preschool child

Sleep and cognition in children

A U.S. survey provides evidence that both children and adolescents tend to be getting less sleep than needed.

Depression, lower self-esteem, and lower grades, have all been found to be correlated with sleep deprivation in middle-school children.

Sleep disturbance in infants and young children has also been found to be associated with lower cognitive performance.

We all know that lack of sleep makes us more prone to attentional failures, more likely to make mistakes, makes new information harder to learn, old information harder to retrieve ... We all know that, right? And yet, so many of us still go to bed too late to get the sleep we need to function well. Of course, some of us go to sleep early enough, we just can’t get to sleep fast enough, or are prone to waking in the night. (Personally, I can count the times I’ve slept through the night without waking in the last fifteen years on my fingers).

I talk about the effect of sleep on memory elsewhere; I want to talk here about a sleep problem that we don’t tend to think about so much — the sleep deficit children are running.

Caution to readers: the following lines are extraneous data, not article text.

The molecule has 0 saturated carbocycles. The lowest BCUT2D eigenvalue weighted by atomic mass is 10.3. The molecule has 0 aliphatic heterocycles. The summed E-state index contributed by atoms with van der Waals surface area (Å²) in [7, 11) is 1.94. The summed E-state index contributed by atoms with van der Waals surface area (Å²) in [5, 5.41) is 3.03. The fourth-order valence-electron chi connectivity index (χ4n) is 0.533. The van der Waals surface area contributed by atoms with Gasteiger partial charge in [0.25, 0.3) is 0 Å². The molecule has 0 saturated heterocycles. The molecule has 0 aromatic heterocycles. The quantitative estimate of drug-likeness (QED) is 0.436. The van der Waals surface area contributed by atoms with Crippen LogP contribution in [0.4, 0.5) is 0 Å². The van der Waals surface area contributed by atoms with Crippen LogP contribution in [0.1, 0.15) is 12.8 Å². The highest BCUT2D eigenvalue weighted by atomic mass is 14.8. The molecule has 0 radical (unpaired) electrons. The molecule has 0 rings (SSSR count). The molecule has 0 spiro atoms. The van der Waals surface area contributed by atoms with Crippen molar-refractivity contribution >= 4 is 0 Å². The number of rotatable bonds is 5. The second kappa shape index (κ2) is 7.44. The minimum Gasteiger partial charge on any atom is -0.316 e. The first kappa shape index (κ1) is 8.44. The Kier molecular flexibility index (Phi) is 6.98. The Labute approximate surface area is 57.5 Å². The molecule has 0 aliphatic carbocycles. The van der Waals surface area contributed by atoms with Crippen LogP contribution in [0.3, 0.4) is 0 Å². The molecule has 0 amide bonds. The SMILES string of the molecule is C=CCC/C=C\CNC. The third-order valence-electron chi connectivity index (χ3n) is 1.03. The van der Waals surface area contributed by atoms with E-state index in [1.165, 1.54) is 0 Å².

A survey commissioned by the National Sleep Foundation found that 3-to-6-year-olds in the U.S. get about 10.4 hours sleep nightly, while experts recommend 11 to 13 hours. 1st graders to 5th graders who should be getting 10 to 11 hours are averaging just 9.5 hours.

And a study of middle-school children (11 to 14 year olds) found a direct correlation between sleep deprivation and depression, lower self-esteem, and lower grades. "The fewer hours of sleep that children got, the more depressed they were, the higher number of depressive symptoms [they had], and the lower their self-esteem and the lower their grades."

The second largest growth spurt occurs during these years (usually 10-14 for girls; 11-16 for boys), so this is a time when a lot of sleep is needed. But it’s also a time when children become more capable and more independent; when they’re likely to start taking on a lot more activities, work harder and longer, and are monitored less by their parents and caregivers. So ... it’s not surprising, when we stop and think about it, that a lot of these children are starting to pick up the bad habits of their parents — not getting enough sleep.

Which also points, in part, to the solution: if you’re a parent, remember that your children are, as always, modeling themselves on you. And sleep habits usually reflect a household pattern. If you’re a teacher, remember you need to educate the family, not just the child.